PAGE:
In some implementations, the permeable membrane 230 can be formed as a sock or sleeve that can be slid over the permeable support 240. In some implementations, the permeable membrane 230 can be formed as a sheet that can be wrapped partially or completely around the permeable support 240. The permeable membrane 230 can be secured in place with one or more securing elements 252. In some implementations, the securing elements 252 can be impermeable and form a portion of or all of an impermeable layer (similar to impermeable layer 150 with reference to assembly 100 of FIG. 1). In some implementations, the securing elements 252 can include elastic bands (e.g., rubber bands), water-resistant adhesive tape, spring clips, hook and loop fasteners, zippers, snaps, and/or any other suitable securing element. In other implementations, the permeable membrane 230 can be secured in place via friction between the permeable membrane 230 and the permeable support 240.

FIG. 4 is a schematic illustration the assembly 202 as part of a system 200. The system 200 includes an external receptacle 260 and a vacuum source 270. The external receptacle 260 can be the same or similar in structure and/or function as the external receptacle 160 described above with reference to the system 100. The vacuum source 270 can be the same or similar in structure and/or function as the vacuum source 170 described above with reference to the system 100. The assembly 202 can be fluidically coupled to the external receptacle 260 via a discharge line 122. The external receptacle 260 can be fluidically coupled to the vacuum source 270 via a vacuum line 224.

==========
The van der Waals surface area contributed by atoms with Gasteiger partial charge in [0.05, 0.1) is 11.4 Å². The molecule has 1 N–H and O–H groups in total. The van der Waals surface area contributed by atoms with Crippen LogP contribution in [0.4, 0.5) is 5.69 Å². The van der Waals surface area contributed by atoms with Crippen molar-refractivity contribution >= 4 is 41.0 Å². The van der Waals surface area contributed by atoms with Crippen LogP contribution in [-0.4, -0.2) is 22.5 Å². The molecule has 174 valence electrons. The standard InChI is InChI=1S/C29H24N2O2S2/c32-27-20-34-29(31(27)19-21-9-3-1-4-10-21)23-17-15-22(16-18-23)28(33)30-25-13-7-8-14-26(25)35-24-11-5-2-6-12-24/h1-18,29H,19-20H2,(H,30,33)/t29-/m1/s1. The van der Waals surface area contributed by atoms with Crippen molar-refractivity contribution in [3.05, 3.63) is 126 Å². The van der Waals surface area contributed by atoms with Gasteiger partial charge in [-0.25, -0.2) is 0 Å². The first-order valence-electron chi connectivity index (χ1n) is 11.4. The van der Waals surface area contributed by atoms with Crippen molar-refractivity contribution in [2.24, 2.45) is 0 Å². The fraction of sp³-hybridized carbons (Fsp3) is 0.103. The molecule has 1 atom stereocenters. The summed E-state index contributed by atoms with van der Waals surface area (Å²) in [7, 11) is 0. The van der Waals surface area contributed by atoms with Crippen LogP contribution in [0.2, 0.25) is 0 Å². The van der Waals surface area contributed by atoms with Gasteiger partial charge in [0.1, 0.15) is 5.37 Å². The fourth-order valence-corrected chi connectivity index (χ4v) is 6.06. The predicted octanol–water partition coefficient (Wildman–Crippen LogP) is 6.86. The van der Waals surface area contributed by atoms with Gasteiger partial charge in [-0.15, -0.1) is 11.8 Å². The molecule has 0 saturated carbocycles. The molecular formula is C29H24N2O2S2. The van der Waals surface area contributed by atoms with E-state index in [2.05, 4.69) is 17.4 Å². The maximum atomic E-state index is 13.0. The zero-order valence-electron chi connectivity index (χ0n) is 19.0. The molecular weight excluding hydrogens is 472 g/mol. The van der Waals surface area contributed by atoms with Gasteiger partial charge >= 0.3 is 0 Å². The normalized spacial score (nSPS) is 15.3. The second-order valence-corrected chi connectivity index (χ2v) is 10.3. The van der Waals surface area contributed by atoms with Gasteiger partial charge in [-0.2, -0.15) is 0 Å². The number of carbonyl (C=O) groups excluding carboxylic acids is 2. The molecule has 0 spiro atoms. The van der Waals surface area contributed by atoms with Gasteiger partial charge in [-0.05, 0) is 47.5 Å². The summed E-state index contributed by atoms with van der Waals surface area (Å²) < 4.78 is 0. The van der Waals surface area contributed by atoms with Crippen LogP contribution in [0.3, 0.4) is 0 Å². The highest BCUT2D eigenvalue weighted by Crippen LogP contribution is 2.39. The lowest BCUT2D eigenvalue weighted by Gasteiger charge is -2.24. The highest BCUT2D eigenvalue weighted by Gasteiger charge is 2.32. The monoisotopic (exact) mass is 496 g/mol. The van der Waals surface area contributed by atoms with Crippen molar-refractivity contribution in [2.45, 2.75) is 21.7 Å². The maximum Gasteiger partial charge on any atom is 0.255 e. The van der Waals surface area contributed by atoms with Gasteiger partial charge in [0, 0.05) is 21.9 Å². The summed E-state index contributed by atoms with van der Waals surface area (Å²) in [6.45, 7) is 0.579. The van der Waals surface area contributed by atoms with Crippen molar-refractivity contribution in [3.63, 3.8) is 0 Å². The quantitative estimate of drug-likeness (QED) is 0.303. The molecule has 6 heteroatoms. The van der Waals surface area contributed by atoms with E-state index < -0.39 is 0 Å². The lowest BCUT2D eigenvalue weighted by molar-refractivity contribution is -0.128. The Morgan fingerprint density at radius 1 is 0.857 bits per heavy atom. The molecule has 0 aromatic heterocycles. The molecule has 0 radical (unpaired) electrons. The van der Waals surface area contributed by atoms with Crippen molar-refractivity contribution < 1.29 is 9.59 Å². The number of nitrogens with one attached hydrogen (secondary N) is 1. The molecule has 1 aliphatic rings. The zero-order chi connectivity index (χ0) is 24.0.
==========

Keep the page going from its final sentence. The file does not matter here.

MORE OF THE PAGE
In use, the system 200 can be positioned such that the assembly 202 is abutting and/or near the urethral opening of the user. In particular, the assembly 202 can be positioned such that the inlet 242 and membrane supports 244 are facing the urethral opening such that urine exiting the urethral opening can travel through the permeable membrane 230, through the inlet 242, through the interior volume defined by the permeable support 240 and the reservoir 210, and through the outlet 220. The assembly 202 can be arranged relative to the urethral opening of the user such that gravity causes or assists urine entering the permeable support 240 in traveling to the reservoir 210. Similarly as described above with reference to system 100, the vacuum source 270 can assist and/or provide the pressure differential needed to draw fluid voided from the urethral opening into the inner volume of the assembly 202, and then from the reservoir 210 into the external receptacle 260. The vacuum source 270 can have a sufficiently high vacuum strength and air volume transport rate such that rapid air and liquid aspiration is maintained over a portion of or the entire permeable membrane 230. Additionally, the inlet 242 can be sized and shaped such that the inlet 242 is larger than the area of the permeable membrane 230 that is configured to be wetted by urine flow in operation. Thus, the partial vacuum created by the vacuum source 270 in combination with the inlet 242 and the permeable membrane 230 can draw the urine contacting the permeable membrane 230 into the assembly 202. In some implementations, however, the inlet 242 should not be distributed over too large of an area of the permeable support 240 because the partial vacuum strength may be reduced, thereby reducing the urine collection rate and the efficiency of the system 200. The vacuum source 270 can be fluidically coupled to the external receptacle 260 via a vacuum line 224 such that gaseous fluid is drawn from the external receptacle 260 via the vacuum line 224. As a result of the decrease in pressure within the external receptacle 260 caused by the drawing of gaseous fluid out of the external receptacle 260, liquid and/or gaseous fluid can be drawn from the reservoir 210, through the outlet 220, through the discharge line 222, and into the external receptacle 260.